Great White Shark Ecology – Since 2013, our program has been collaborating with researchers from the Massachusetts Division of Marine Fisheries (MA DMF) to examine the ecology of white shark populations on the U.S. Atlantic coast. These populations appear to have increased in recent years, likely due to conservation efforts as well as increases in some of their primary prey species such as seals. Our goals in this study are to examine the abundance and size/age/sex distribution of white sharks in northeast Florida waters, their habitat use patterns in our region, and their associations with other members of our marine ecosystem. We do this by deploying acoustic receivers in nearshore and offshore locations off the northeast Florida coast to detect regional occurrence of white sharks tagged with acoustic tags by MA DMF scientists. We augment this work by administering the Southeast U.S. White Shark Encounter Database, which collects information on confirmed white shark sightings on the southeast U.S. coast from both the scientific community and general public. We also conduct research on the reproductive biology of the white shark by using non-lethal approaches such as ultrasound and blood hormone analysis to determine stage of maturity and reproductive condition of individuals sampled by OCEACH, a non-profit research organization that uses a custom 75,000-lb capacity platform to lift live white sharks out of the water for a short period of time for sample acquisition. Our program has been fortunate to participate in two OCEARCH expeditions to date.
Reproductive Biology of Sharks and Rays – Our program conducts research on the reproductive biology of numerous shark and ray species with the overall goal of acquiring critical data needed for determining the rate of population growth in these fishes. Some of these projects, such as recent studies on reproduction in the blacknose shark, bonnethead, and finetooth shark, have been supported by NOAA Fisheries Service so that life history data needed for improved management of small coastal sharks in U.S. Atlantic waters could be obtained. Much of this work is conducted via morphological and histological assessment of reproductive tract samples obtained from sharks collected in the JAXSPAN survey, comparable surveys conducted by our collaborators at the South Carolina and Georgia Departments of Natural Resources, and commercial and recreational fishers. We are also leaders in the development and use of nonlethal approaches such as ultrasound and blood hormone analysis for assessing reproductive condition in sharks and their relatives, and are currently using these techniques to study reproduction in the endangered smalltooth sawfish, Southern stingray, tiger shark, lemon shark, bull shark, Oceanic whitetip (in Cat Island, Bahamas), white shark, and – in the near future – the scalloped hammerhead and great hammerhead.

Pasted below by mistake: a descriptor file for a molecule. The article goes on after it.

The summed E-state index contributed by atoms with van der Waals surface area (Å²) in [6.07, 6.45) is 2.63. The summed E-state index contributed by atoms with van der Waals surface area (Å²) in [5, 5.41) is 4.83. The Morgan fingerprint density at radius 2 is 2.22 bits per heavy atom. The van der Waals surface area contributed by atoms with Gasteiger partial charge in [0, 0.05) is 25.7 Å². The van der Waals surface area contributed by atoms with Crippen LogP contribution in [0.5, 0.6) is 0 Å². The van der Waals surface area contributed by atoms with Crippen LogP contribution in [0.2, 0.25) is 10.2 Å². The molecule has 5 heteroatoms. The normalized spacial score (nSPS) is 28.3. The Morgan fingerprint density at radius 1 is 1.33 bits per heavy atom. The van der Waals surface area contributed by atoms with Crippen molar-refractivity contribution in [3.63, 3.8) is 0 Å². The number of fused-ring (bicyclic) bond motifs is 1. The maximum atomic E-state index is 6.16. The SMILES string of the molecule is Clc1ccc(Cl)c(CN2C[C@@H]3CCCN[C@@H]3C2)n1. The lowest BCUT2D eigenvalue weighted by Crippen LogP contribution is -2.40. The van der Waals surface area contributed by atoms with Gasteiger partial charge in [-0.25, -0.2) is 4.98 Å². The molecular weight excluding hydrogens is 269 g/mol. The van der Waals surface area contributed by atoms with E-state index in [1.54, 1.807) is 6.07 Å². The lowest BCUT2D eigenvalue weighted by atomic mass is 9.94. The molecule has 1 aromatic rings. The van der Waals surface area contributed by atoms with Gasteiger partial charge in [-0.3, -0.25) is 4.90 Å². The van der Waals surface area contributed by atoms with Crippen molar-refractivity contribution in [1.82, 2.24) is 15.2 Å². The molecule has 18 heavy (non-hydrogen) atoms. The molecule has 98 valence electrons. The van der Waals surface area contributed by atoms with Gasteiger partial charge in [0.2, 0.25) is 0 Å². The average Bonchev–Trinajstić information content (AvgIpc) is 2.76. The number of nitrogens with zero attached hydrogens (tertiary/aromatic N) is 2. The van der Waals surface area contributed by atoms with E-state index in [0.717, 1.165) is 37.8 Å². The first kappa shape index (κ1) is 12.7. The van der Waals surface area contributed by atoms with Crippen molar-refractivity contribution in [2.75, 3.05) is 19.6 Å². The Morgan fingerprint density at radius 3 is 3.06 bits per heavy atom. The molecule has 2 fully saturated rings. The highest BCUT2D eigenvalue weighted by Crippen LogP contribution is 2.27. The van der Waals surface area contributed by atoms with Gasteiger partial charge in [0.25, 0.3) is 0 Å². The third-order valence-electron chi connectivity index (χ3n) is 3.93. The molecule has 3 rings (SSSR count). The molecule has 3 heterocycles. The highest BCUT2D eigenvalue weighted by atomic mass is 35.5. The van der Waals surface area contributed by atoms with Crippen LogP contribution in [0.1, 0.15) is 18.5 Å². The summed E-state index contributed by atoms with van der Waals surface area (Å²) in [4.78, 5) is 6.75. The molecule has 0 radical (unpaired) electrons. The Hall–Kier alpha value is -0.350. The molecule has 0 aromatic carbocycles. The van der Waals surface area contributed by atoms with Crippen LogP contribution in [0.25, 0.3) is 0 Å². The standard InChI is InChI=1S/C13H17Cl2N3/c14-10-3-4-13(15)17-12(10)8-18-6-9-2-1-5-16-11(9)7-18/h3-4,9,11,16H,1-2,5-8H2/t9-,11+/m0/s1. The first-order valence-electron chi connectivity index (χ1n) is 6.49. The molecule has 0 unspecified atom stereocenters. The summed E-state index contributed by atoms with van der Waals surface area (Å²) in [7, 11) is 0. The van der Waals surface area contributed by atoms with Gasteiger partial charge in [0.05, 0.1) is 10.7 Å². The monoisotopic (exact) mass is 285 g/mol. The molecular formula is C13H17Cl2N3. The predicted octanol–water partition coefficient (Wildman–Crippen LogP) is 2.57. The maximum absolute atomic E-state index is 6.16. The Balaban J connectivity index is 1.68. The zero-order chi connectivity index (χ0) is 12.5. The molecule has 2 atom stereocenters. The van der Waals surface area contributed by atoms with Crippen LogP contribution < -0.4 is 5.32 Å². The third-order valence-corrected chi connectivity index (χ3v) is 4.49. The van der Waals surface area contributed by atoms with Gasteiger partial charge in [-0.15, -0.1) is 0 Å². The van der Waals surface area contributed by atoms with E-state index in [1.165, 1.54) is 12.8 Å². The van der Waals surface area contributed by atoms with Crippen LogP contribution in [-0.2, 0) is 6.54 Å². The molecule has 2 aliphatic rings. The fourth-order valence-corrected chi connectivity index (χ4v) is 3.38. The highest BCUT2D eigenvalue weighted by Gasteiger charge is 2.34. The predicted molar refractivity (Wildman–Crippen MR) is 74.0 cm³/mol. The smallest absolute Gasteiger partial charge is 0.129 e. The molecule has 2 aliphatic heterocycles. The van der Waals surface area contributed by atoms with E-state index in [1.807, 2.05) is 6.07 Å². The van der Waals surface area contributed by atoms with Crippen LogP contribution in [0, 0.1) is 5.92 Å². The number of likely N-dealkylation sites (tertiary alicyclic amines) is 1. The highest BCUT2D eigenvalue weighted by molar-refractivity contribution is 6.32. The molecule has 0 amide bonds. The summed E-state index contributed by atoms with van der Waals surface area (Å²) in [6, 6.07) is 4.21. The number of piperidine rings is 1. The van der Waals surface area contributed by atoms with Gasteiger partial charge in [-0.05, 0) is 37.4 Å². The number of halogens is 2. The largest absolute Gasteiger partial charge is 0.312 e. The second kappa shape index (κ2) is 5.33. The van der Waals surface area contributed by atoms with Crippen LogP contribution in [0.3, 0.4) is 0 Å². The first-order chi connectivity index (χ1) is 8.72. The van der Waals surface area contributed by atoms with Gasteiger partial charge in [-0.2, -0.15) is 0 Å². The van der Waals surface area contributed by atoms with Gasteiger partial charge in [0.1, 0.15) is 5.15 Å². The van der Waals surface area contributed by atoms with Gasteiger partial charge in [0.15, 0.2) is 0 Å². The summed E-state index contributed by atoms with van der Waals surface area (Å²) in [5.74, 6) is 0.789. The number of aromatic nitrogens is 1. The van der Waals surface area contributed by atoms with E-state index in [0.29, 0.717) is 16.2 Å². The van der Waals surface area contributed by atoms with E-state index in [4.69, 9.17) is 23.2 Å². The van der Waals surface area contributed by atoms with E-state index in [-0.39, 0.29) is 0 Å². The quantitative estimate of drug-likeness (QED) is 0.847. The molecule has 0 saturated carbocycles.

Reproductive Endocrinology of Sharks and Rays – In addition to studying basic aspects of reproduction in sharks and their relatives, we conduct numerous studies on the roles that hormones play in regulating elasmobranch development and reproduction. This includes current studies on the patterns of circulating sex steroid hormone concentrations during three important periods: sex differentiation in embryonic sharks, sexual maturation in pubertal sharks, and the reproductive cycle in adult males and females. We also study the distribution of hormone receptors in elasmobranch reproductive organs so that the cell-specific roles of these hormones can be identified.
Shark and Fish Ecotoxicology